Studying online

There are now 2 possible online modes for units:

Units with modes Online timetabled and Online flexible are available for any student to self-enrol and study online.

Click on an offering mode for more details.

Unit Overview


This unit is concerned with the nature and future of humankind, current conditions and lifestyles of peoples across the world and prospects for change in the foreseeable future. It explores human wellbeing at local, regional and global levels and its promotion in a world of rapid change. Students discuss major challenges such as population explosion, weapons of mass destruction, pollution, endemic poverty and environmental degradation. They consider recent advances in science and technology and how these can contribute to human wellbeing in a sustainable environment. They collaborate with students from different disciplines through forums and projects and learn to integrate creative and analytical skills from the humanities, evidence from the sciences and skills from the professions in their exploration of human and world futures. The academic objective of the unit is to prepare students to engage with global challenges and opportunities within their chosen careers and personal lives. Specifically it fosters understanding and ongoing interest in (1) the current state of humanity and indices of human wellbeing, lifestyles, values and the environment; (2) what makes us human and gives us the capacity and propensity to change ourselves and the world we live in; (3) how advances in science and technology can be harnessed to benefit humanity at a global level; and (4) how all of these factors could influence not just the way we live but the very meaning of humanity in the twenty-first century. Emphasis is placed on critical and creative thought, collaborative skills, the ability to formulate questions and to find, evaluate and present information on human and world futures.

6 points
Details for undergraduate courses
  • Level 1 elective

Students demonstrate that they (1) appreciate local, regional and global differences in living standards, lifestyles, cultures, beliefs, values and aspirations; (2) recognise that these differences can impact on resolution of major challenges of the twenty-first century and ultimately on human wellbeing and environmental sustainability; (3) recognise that we live in a rapidly changing world and that awareness and understanding of likely changes is crucial to help shape world futures; (4) understand that complex problems can only be resolved through integrating knowledge, methodologies and perspectives from a range of appropriate disciplines; (5) have developed an ability for critical and creative thought and for collaborative work towards producing reports of value to others; and (6) have developed research and communication skills and an ability to independently explore new areas related to human and world futures.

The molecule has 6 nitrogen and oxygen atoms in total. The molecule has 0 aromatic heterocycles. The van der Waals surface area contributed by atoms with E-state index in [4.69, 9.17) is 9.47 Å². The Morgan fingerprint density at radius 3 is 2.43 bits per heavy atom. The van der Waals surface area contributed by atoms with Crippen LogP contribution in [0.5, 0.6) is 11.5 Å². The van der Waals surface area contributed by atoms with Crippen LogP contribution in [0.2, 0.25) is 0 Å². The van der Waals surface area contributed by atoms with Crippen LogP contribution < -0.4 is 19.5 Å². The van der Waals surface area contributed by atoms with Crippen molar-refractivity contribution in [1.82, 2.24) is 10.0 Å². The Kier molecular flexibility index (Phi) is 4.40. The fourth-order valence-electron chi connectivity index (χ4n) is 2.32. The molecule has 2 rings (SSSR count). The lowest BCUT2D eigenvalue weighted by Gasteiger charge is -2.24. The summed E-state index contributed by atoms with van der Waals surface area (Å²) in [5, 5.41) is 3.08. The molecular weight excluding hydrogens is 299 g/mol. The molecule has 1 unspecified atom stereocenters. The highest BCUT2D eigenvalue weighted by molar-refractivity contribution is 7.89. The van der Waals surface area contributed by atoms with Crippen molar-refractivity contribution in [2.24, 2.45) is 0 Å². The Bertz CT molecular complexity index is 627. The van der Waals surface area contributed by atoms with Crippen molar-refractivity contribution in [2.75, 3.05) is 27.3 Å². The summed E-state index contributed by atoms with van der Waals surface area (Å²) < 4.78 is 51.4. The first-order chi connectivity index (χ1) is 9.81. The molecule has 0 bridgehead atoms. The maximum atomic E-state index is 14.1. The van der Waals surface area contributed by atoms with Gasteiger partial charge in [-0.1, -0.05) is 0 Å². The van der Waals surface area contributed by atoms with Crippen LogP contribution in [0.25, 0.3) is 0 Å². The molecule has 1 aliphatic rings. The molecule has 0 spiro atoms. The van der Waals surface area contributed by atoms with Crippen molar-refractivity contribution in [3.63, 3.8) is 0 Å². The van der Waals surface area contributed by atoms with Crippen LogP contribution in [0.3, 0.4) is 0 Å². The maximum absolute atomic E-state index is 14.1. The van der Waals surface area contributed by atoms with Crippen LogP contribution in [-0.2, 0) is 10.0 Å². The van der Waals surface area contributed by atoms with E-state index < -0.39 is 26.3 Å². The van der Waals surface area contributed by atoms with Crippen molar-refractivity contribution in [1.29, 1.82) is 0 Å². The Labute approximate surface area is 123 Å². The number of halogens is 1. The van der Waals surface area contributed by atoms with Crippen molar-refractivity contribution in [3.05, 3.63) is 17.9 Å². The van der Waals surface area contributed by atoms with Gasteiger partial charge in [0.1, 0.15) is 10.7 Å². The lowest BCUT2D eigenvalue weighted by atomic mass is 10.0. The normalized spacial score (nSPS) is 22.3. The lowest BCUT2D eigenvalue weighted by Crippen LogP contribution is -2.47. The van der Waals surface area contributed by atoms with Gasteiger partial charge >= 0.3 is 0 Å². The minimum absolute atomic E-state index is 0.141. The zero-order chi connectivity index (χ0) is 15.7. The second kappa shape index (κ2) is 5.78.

This comprises 10 weekly assignments (assessed weekly); two integrative reports (due mid- and end of semester); review of achievements (due end of semester); collaboration, forums and tutorials (assessed weekly); project presentation (due end of semester); and project report (due mid- and end of semester).

Student may be offered supplementary assessment in this unit if they meet the eligibility criteria.

Unit Coordinator(s)
Professor Neville Bruce

Essential readings are provided online through the LMS (Learning Management System) and CMO (Course Materials Online).

  • The availability of units in Semester 1, 2, etc. was correct at the time of publication but may be subject to change.
  • All students are responsible for identifying when they need assistance to improve their academic learning, research, English language and numeracy skills; seeking out the services and resources available to help them; and applying what they learn. Students are encouraged to register for free online support through GETSmart; to help themselves to the extensive range of resources on UWA's STUDYSmarter website; and to participate in WRITESmart and (ma+hs)Smart drop-ins and workshops.
  • Unit readings, including any essential textbooks, are listed in the unit outline for each unit, one week prior the commencement of study. The unit outline will be available via the LMS and the UWA Handbook one week prior the commencement of study. Reading lists and essential textbooks are subject to change each semester. Information on essential textbooks will also be made available on the Essential Textbooks. This website is updated regularly in the lead up to semester so content may change. It is recommended that students purchase essential textbooks for convenience due to the frequency with which they will be required during the unit. A limited number of textbooks will be made available from the Library in print and will also be made available online wherever possible. Essential textbooks can be purchased from the commercial vendors to secure the best deal. The Student Guild can provide assistance on where to purchase books if required. Books can be purchased second hand at the Guild Secondhand bookshop (second floor, Guild Village), which is located on campus.
  • Contact hours provide an indication of the type and extent of in-class activities this unit may contain. The total amount of student work (including contact hours, assessment time, and self-study) will approximate 150 hours per 6 credit points.